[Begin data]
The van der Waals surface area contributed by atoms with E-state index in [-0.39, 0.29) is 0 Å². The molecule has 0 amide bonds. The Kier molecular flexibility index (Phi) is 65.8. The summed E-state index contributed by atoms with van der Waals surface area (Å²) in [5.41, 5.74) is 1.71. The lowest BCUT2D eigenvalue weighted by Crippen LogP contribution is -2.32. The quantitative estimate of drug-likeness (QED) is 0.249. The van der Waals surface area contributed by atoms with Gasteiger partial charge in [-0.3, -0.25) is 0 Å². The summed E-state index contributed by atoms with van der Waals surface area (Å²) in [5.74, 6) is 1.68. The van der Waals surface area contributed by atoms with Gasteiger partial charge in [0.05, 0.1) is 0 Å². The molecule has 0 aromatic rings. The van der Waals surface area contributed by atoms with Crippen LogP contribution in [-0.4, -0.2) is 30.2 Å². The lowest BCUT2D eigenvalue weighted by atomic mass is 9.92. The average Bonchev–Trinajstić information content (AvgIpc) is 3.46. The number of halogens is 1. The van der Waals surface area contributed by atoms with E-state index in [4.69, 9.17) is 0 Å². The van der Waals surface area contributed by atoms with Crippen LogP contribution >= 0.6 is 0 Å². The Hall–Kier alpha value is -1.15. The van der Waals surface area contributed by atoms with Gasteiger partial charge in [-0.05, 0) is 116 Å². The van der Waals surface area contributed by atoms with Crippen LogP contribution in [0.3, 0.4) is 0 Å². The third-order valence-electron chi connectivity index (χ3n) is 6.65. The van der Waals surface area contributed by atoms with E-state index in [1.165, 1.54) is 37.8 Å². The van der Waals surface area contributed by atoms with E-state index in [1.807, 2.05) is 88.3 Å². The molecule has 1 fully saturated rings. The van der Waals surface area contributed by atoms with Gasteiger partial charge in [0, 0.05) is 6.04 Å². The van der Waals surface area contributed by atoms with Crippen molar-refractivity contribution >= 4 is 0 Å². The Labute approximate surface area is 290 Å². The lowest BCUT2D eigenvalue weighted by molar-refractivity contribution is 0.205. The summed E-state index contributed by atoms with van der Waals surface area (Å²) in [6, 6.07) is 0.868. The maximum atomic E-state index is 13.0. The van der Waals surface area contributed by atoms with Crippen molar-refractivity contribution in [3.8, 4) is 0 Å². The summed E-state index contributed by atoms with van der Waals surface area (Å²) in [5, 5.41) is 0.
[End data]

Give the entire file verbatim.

The van der Waals surface area contributed by atoms with E-state index in [-0.39, 0.29) is 0 Å². The molecule has 0 amide bonds. The Kier molecular flexibility index (Phi) is 65.8. The summed E-state index contributed by atoms with van der Waals surface area (Å²) in [5.41, 5.74) is 1.71. The lowest BCUT2D eigenvalue weighted by Crippen LogP contribution is -2.32. The quantitative estimate of drug-likeness (QED) is 0.249. The van der Waals surface area contributed by atoms with Gasteiger partial charge in [-0.3, -0.25) is 0 Å². The summed E-state index contributed by atoms with van der Waals surface area (Å²) in [5.74, 6) is 1.68. The van der Waals surface area contributed by atoms with Gasteiger partial charge in [0.05, 0.1) is 0 Å². The molecule has 0 aromatic rings. The van der Waals surface area contributed by atoms with Crippen LogP contribution in [-0.4, -0.2) is 30.2 Å². The lowest BCUT2D eigenvalue weighted by atomic mass is 9.92. The average Bonchev–Trinajstić information content (AvgIpc) is 3.46. The number of halogens is 1. The van der Waals surface area contributed by atoms with E-state index in [4.69, 9.17) is 0 Å². The van der Waals surface area contributed by atoms with Crippen LogP contribution >= 0.6 is 0 Å². The Hall–Kier alpha value is -1.15. The van der Waals surface area contributed by atoms with Gasteiger partial charge in [-0.05, 0) is 116 Å². The van der Waals surface area contributed by atoms with Crippen LogP contribution in [0.3, 0.4) is 0 Å². The third-order valence-electron chi connectivity index (χ3n) is 6.65. The van der Waals surface area contributed by atoms with E-state index in [1.165, 1.54) is 37.8 Å². The van der Waals surface area contributed by atoms with E-state index in [1.807, 2.05) is 88.3 Å². The molecule has 1 fully saturated rings. The van der Waals surface area contributed by atoms with Gasteiger partial charge in [0, 0.05) is 6.04 Å². The van der Waals surface area contributed by atoms with Crippen molar-refractivity contribution >= 4 is 0 Å². The Labute approximate surface area is 290 Å². The lowest BCUT2D eigenvalue weighted by molar-refractivity contribution is 0.205. The summed E-state index contributed by atoms with van der Waals surface area (Å²) in [6, 6.07) is 0.868. The maximum atomic E-state index is 13.0. The van der Waals surface area contributed by atoms with Crippen molar-refractivity contribution in [3.8, 4) is 0 Å². The summed E-state index contributed by atoms with van der Waals surface area (Å²) in [5, 5.41) is 0.